Retirement Plan Guide: Know Different Types Of Retirement Plans
Table of Content
- 1 Retirement Plan Guide
- 1.1 Different Types Of Retirement Plans
- 1.1.1 Individual Retirement Account
- 1.1.2 Roth IRA
- 1.1.3 401(k) Plans
- 1.1.4 403(b) Plan
- 1.1.5 Profit-Sharing Plan
- 1.1.6 Simple IRA
- 1.1.7 Simplified Employee Pension Plan (SEP)
- 1.1.8 Salary Reduction Simplified Employee Pension Plan (SARSEP)
- 1.1.9 Payroll Deduction IRA
- 1.1.10 Defined Benefit Plan
- 1.1.11 Money Purchase Plan
- 1.1.12 409A Nonqualified Deferred Compensation Plans
- 1.1.13 IRC 457(b) Deferred Compensation Plans
- 1.2 What is the best retirement plan for you?
- 1.3 How much to contribute to retirement plan?
- 1.4 Which banks to opt for retirement account?
- 1.1 Different Types Of Retirement Plans
Retirement Plan Guide
After working hard for the most part of your life, all one want is to live a harmonious and tension-free retired life. But many a times, people just can’t save enough to lead their dream life after retirement. And thus, there comes an essential need for a retirement plan. But with so many different retirement plans available, how do you know which is the one for you? Well, here’s a Retirement Plan Guide that will help you understand which is the best retirement plan for you.
Different Types Of Retirement Plans
Individual Retirement Account
You can put away a certain amount in an IRA account every year and invest the amount tax deferred. Therefore, you don’t have to tax on annual investment profits, letting them grow faster. In a regular IRA, income tax is paid on the money at the time withdrawal after retirement.
Unlike in regular IRA, you make contributions after tax in Roth IRA. However, the amount gained within Roth is not taxed again. Moreover, you can withdraw contributions made to a Roth IRA account before retirement age without penalties.
It is a workplace retirement account and administered as an employee benefit. It permits the person to put away a part of their paycheck in a tax-deferred investment account, subtracting this amount from total taxable income.
Also known as a Tax-Sheltered Annuity or TSA Plan, 403(b) is a retirement plan designed for specific employees of public schools, tax-exempt organizations and some ministers.
A profit-sharing plan allows an employer to make changeable contributions i.e., the contributions you make is not set. Also, one can contribute for one year and may not for following years if they want.
Savings Incentive Match Plan for Employees permits both employers and employees to contribute to traditional IRAs set up for the employees. Any new employer, who has just started and not sponsored a retirement plan, can use this as a start-up retirement savings plan.
Simplified Employee Pension Plan (SEP)
Simplified Employee Pension Plan enables employers to contribute to traditional IRAs set up for employees. Any employer having a small or large business can set up a SEP.
Salary Reduction Simplified Employee Pension Plan (SARSEP)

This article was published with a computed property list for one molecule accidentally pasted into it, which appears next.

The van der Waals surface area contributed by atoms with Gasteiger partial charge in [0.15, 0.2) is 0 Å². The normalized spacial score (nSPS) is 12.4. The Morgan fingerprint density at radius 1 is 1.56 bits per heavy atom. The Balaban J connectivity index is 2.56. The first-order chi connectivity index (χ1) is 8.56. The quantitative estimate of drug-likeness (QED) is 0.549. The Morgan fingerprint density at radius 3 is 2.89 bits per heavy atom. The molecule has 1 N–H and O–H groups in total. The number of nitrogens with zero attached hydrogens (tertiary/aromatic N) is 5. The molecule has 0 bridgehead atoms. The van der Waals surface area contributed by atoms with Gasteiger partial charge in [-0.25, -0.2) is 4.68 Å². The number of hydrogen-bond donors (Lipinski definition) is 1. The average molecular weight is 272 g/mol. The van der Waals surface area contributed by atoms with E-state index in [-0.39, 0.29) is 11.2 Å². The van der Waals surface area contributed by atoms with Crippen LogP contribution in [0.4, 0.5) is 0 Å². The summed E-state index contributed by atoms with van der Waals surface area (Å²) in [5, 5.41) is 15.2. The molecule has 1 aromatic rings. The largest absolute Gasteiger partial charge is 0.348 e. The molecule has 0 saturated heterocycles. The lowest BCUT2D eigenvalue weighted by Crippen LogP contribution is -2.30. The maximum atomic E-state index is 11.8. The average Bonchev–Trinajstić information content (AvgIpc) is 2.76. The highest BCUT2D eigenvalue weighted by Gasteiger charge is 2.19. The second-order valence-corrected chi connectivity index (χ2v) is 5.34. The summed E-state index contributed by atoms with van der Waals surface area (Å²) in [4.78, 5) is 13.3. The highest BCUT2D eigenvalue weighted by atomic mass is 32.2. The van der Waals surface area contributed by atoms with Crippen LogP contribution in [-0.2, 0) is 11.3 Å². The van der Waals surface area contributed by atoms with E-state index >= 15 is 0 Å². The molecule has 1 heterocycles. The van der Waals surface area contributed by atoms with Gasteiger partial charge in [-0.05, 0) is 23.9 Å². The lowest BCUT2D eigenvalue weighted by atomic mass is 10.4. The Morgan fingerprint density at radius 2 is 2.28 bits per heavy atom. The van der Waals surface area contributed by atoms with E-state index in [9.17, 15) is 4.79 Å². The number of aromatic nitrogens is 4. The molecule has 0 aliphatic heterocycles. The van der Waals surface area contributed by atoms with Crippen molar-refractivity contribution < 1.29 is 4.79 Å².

SARSEP includes a salary reduction arrangement. It allows employees to decide if the employer should contribute a portion of their pay to their IRA put up under the SARSEP and how much.
Payroll Deduction IRA
When a Payroll Deduction IRA is established, employees set up an IRA with a bank and allow a payroll deduction amount for it. Similar to SEP, any business of any size can establish a Payroll Deduction IRA program.
Defined Benefit Plan
In Defined Benefit Pension Plan, an employer promises a stipulated pension payment on retirement that is decided by a formula which depends on the employee’s earning history and other details.
Money Purchase Plan
It is a type of defined-contribution plan and is similar to profit-sharing plan; however, the contributions made to it are fixed instead of changeable.
409A Nonqualified Deferred Compensation Plans
409A makes it possible for workers to receive their compensation for the particular year in following years. It differs from deferred compensation the same way as elective deferrals to qualified plans (such as a 401(k) plan) or to a 457(b) or 403(b) plan.
IRC 457(b) Deferred Compensation Plans
These plans are available to some state and local governments and non-governmental entities, which are exempted from tax under IRC Section 501.
What is the best retirement plan for you?
How do you choose the right retirement plan? The best retirement plan for you that suits your present situation for various factors like – How much can you contribute? How much can your employer contribute? Do you see your income expanding in the coming years? Will you always have a stable income? And other uncalled events that might hinder your contributing abilities.
How much to contribute to retirement plan?
Each and every plan has its own tax breaks. Therefore, it is better to invest as much as you can. But there are annual limits too. As of 2016, if a person is under 50, they can contribute up to $18,000. If they are 50 or older, they can add another $6,000, raising the maximum limit to $24,000. However, these contributions keep changing annually to track inflation.
Which banks to opt for retirement account?
There are many banks offer for retirement accounts but which one to choose? There are a few major private banks that provide additional tools to help you choose a better retirement plan and set the details. Wells Fargo My Retirement Plan, JPMorgan Chase Retirement Plan and Bank of America Retirement Plan are such plans. You need to know the Wells Fargo Routing Number, JPMorgan Chase Routing Number and Bank Of America Routing Number respectively for various transactions in these banks.